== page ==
Tom and Pat Gish have survived floods, death threats, arson and theft. They’ve covered poverty, corruption and mining disasters. And when they weren’t hunched over typewriters and printing presses, they fought for the First Amendment.
It’s hard to believe that the couple purchased their small weekly newspaper in hopes of living at “an easier pace.”
“We didn’t come here to be revolutionaries,” said Tom Gish, publisher of The Mountain Eagle in Whitesburg.
But a look back over the past 50 years proves that in this Appalachian community, that’s exactly what they were.
“These people have demonstrated more tenacity than almost any crusading rural newspaper in the country,” said Al Cross, a former Courier-Journal reporter who is now director of the Institute for Rural Journalism and Community Issues at the University of Kentucky. “Fifty years is a long time to ride a white horse.”
And in typical Gish fashion, they plan to celebrate the 50th anniversary of taking over The Mountain Eagle on Jan. 1, and the paper’s centennial 10 weeks later, by focusing on what they always have — publishing news.
When the Gishes purchased the paper from W.P. Nolan and his wife, Martha, for $48,000 in November 1956, The Mountain Eagle was fairly unremarkable. Its front page carried stories about the local Lions Club, bake sales, petty theft and the like.
Its masthead read “A Friendly Non-Partisan Weekly Newspaper Published Every Thursday” — a reasonable depiction of the contents.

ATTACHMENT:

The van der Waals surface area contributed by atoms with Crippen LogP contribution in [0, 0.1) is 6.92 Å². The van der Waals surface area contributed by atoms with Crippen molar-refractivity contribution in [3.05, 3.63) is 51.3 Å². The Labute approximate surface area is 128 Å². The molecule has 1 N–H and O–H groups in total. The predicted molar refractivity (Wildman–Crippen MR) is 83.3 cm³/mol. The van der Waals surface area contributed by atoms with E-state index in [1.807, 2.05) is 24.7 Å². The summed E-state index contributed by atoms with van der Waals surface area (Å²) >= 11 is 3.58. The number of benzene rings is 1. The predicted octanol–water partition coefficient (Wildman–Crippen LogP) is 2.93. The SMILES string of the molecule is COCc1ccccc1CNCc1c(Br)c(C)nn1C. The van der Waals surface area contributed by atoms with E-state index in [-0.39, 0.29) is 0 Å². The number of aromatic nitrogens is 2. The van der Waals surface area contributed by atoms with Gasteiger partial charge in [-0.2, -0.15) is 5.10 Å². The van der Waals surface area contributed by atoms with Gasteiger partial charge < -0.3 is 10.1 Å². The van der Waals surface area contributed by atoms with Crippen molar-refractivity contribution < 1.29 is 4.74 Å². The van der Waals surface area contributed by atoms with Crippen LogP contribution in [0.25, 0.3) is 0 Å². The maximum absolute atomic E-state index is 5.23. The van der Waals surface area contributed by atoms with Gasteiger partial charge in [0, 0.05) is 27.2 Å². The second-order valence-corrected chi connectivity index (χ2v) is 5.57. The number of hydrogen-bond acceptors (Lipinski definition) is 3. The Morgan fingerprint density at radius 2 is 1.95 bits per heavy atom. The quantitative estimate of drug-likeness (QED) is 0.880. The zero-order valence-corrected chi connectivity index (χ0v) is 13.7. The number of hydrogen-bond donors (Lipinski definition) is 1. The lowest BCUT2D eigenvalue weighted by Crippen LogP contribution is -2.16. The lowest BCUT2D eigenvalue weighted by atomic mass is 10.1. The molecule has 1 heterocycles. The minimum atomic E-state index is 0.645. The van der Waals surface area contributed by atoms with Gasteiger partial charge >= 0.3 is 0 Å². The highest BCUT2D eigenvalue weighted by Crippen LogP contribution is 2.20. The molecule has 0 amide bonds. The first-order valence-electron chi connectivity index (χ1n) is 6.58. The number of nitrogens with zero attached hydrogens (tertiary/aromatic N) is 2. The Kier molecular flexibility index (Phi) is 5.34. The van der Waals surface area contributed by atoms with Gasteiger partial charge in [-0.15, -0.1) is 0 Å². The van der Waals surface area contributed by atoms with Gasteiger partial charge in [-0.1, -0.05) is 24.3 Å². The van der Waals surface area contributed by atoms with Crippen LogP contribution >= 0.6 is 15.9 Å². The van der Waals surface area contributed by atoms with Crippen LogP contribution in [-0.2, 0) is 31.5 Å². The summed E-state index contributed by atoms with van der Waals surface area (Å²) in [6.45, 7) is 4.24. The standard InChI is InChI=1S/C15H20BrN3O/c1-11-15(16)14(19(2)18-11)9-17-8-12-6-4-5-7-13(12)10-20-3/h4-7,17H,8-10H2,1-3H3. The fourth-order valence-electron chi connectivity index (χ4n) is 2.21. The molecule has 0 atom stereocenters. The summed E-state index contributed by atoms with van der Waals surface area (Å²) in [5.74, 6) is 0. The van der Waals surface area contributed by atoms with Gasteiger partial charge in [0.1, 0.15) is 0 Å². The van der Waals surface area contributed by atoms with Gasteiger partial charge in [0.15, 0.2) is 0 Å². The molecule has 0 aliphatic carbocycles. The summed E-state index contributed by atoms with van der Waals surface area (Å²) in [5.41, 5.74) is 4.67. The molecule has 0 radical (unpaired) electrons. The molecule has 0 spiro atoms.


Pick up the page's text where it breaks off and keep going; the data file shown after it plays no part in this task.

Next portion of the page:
“They didn’t cover city government; they didn’t go to any meetings,” Pat Gish said.
To Tom Gish, the newspaper was available in the right place at the right time. After 10 grinding years of covering politics and Frankfort for United Press, he was ready for a change, something with less pressure and closer to his native Letcher County.
Still, they couldn’t shake off their love of hard news.
Pat Gish rose through the ranks at the Lexington Leader (now Lexington Herald-Leader), moving up from a proofreader to the newspaper’s top reporter covering the General Assembly.
When they arrived in Whitesburg, they expected to do what they had always done — deliver the facts — but on a smaller, local scale.
Their first task was an easy, but important one: The “friendly” masthead was scrapped for the bolder “It Screams!”
Within two weeks of taking over publishing the paper, the Gishes were dealt their first blow — a major flood devastating Eastern Kentucky communities, including Whitesburg.
As the new publishers struggled with their own damage, The Mountain Eagle offered coverage comparable to that of major metropolitan papers in the state. And, in what would become a Gish trademark, they continued to write in-depth stories about the painfully slow recovery well after the big-city reporters lost interest.
But it was a simpler act that would earn the couple praise for decades to come. They insisted on covering government meetings.
For the Gishes, covering the fiscal court and the local school board was an obvious duty of a small-town newspaper. They soon found themselves shut out of meetings.
Tom Gish said, “Convincing readers it was important to cover it, that we had a responsibility to cover the news, that was a decade-long battle.”
A battle they’d eventually win, but there would be more.